Manual of a Distracted One

-by Alejandro Rossi-

translated by D. Ohmans
(c) copyright 2010

Text imprint Mexico City, Fondo de Cultura Económica, 5th ed., 1987

                         WARNING

This book brings together a series of works published between 1973 and
1977. The majority were written for the section Manual del Distraído that
appeared monthly in the old Plural--the original, that directed by Octavio
Paz--and in Vuelta, the new journal which continues those efforts. Only three
derive from other sources: from Diálogos, from University Magazine and
Literary Life. I include them since the Manual of the Absent-minded was never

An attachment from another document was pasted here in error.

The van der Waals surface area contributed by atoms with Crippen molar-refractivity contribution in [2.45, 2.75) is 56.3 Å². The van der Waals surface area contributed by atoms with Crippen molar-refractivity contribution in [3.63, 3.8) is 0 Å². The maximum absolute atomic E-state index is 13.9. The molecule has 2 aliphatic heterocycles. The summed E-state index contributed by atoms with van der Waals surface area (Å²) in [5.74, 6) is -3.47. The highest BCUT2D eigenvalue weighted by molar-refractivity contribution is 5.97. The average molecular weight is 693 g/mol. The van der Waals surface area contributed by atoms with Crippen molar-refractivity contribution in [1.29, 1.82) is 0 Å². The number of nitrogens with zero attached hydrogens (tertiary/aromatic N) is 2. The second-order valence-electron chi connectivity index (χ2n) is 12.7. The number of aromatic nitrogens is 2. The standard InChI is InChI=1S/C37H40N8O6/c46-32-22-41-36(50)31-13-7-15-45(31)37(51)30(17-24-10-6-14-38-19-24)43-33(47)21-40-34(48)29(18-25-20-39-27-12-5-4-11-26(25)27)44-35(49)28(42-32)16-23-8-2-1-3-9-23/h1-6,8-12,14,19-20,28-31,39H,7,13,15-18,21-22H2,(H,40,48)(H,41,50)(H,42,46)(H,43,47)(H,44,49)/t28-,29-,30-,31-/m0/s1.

constrained by genre limitations: the reader will find more or less canonical
essays here and essays that appear more like a narrative; and shall also discover
stories that include essayistic elements and narratives whose only desire is to
recount a little story. Not absent either are very brief reflections, quick
confessions or my memories. A book, regardless, whose unity is more stylistic than
thematic, a book that flees from didactic yet not from critical rigor, and which
fervently believes in the nouns, in the verbs and in the rhythms of sentences. A
book--improbable reader--that expresses my liking of the game, of morality, of
friendship and, above all, of literature. Read it, if it is possible, as I wrote
it: without agendas, without cosmic pretensions, with a love of detail.
A. R.